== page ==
T-Mobile's version of the OnePlus 6T will be optimized for the carrier's network, including the new 600 megahertz band of spectrum being rolled out that promises better and faster coverage.
    To be clear, OnePlus will still sell the 6T without any carrier locks on their online store—come October, however, you'll be able to get one from your local T-Mobile USA shop as well.

    I'll be very interested in finding out whether or not this Tmo-branded 6T will support dual SIM cards. There is ample evidence on these forums of my unfailing belief that no North American carrier will ever sell a dual-SIM phone—for the simple reason that it makes the option for competing service easily available to the customer. Yet one of the core features of a OnePlus phone is support for dual-SIMs. Without it, it would still be a great phone, but with it, and sold by T-Mobile store, well... I guess I'd have to go find a hat to eat.

    Source: CNET

    by Published on 08-15-2018 03:15 PM
    1. Categories:
    2. Carriers

    OpenSignal has published a new report about data speeds on Canada's Big Three mobile networks. I'm of the opinion that OpenSignal speed tests are generally more accurate than Ookla's, since they use a content distribution network for data transfers rather than the nearest available server. These latest results come from over half a billion measurements taken on more than thirty thousand devices.

    But first, the brief:

    Canada has received a big injection of 4G speed in the last six months. Average 4G download speeds rose by at least 5 Mbps in our results for all three operators, but Telus held onto the 4G download award with an average connection speed of 51.1 Mbps. That makes Telus the first Canadian operator to pass the 50 Mbps threshold in our national metrics.
    And now the results. As you can probably guess, it's all about Telus.

    4G Download Speed
    Telus - 51.05 Mbps
    Bell - 42.41 Mbps
    Rogers - 32.77 Mbps

    4G Upload Speed
    Telus - 11.29 Mbps
    Rogers - 10.02 Mbps
    Bell - 9.38 Mbps

    4G Latency
    Telus - 40.38 ms
    Bell - 43.39 ms
    Rogers - 50.15 ms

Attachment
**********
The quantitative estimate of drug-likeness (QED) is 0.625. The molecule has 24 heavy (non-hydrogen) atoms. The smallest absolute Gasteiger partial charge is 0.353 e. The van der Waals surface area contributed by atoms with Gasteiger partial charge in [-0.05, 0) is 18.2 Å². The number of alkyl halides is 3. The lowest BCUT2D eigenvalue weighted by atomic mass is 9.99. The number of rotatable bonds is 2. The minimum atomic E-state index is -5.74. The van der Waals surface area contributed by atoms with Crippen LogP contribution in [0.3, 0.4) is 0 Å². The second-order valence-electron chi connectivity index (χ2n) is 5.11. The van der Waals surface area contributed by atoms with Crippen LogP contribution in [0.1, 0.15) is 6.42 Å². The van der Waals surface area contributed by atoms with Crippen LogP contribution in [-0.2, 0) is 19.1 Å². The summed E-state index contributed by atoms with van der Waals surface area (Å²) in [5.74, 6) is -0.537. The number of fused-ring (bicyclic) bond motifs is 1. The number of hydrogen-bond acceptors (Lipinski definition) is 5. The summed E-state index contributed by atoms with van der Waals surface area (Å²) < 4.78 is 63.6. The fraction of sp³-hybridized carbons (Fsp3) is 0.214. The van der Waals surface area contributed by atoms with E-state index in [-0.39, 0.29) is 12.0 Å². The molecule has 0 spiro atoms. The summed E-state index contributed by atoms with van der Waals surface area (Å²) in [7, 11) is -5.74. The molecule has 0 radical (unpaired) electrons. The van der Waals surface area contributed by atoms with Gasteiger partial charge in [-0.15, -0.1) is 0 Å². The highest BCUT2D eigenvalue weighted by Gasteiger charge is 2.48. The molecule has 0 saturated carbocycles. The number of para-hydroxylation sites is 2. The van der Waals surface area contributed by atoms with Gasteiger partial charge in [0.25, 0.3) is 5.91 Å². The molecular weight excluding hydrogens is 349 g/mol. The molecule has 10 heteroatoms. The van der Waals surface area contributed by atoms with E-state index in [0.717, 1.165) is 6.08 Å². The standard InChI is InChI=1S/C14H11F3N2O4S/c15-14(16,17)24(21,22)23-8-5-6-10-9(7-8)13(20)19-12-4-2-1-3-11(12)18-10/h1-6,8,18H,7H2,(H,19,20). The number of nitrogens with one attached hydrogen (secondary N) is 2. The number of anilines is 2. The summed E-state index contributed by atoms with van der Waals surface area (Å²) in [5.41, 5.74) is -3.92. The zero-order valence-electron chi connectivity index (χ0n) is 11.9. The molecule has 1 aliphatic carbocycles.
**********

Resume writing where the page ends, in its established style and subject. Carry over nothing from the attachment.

4G Availability
    Bell & Telus - 88.4 %
    Rogers - 86.38 %

    3G Download Speed
    Bell - 5.54 Mbps
    Telus - 5.28 Mbps
    Rogers - 4.63 Mbps

    3G Latency
    Telus - 67.38 ms
    Bell - 72.59 ms
    Rogers - 89.85 ms

    Though these numbers are national averages, the only regional results cited in the report come from Montreal and Toronto. Western Canadians can add their devices to the test pool by downloading the OpenSignal app for Android or iOS.

    Source: OpenSignal

    by Published on 08-02-2018 07:30 AM
    1. Categories:
    2. Carriers

    Shaw wireless president Paul McAleese had his first big press event this week, after taking charge of Freedom Mobile last April. In a sit-down attended by the Financial Post, he outlined two attack vectors in a new ad campaign featuring the other new face of Freedom, Canadian comedic actor Will Arnett. Here's the first ad, courtesy of iPhone in Canada:

    This first 30-second spot goes after a staple of the Big Three's business model, the family sharing plan. I believe the implied message here is what any parent could probably tell you, that shared data really means that your kids get all of it, and you make do with any scraps left over.

    Future ads will address the sorry state of data overages from this country's incumbent carriers. Says McAleese:

    “The data overage charges in this country are astonishing. I’m surprised there’s not more of a revolt about that.”
    What do you think of the new faces of Freedom Mobile?

    Sources: Financial Post, iPhone in Canada

    by Published on 07-20-2018 07:00 AM
    1. Categories:
    2. Carriers

    With the expiry of the 3 GB bonus data promotion parroted by Canada's incumbent carriers, Freedom Mobile has a new offering that I hope the Big Three will also copy: a low-cost data-only plan with a usable amount of data. It can be found on Freedom's site under Home Plans, and looks like this:

    Data Plan 1 GB

    Home Network
    Data: 1 GB full-speed data
    Talk: Unlimited incoming calls; $0.05/min for outgoing calls Canada-wide
    Text: Unlimited global text, picture and video messaging

    Away Canada Network
    Data: $0.05/MB
    Talk: $0.15/min. for incoming and outgoing calls Canada-wide
    Text: $0.05/text to Canada and the U.S.

    Included Features
    Call control (Caller ID, Missed Call Alerts, Conference Calling, Call Forwarding, Call Waiting)
    Freedom Wi-Fi access

    $25/month with digital discount
    $30/month regular price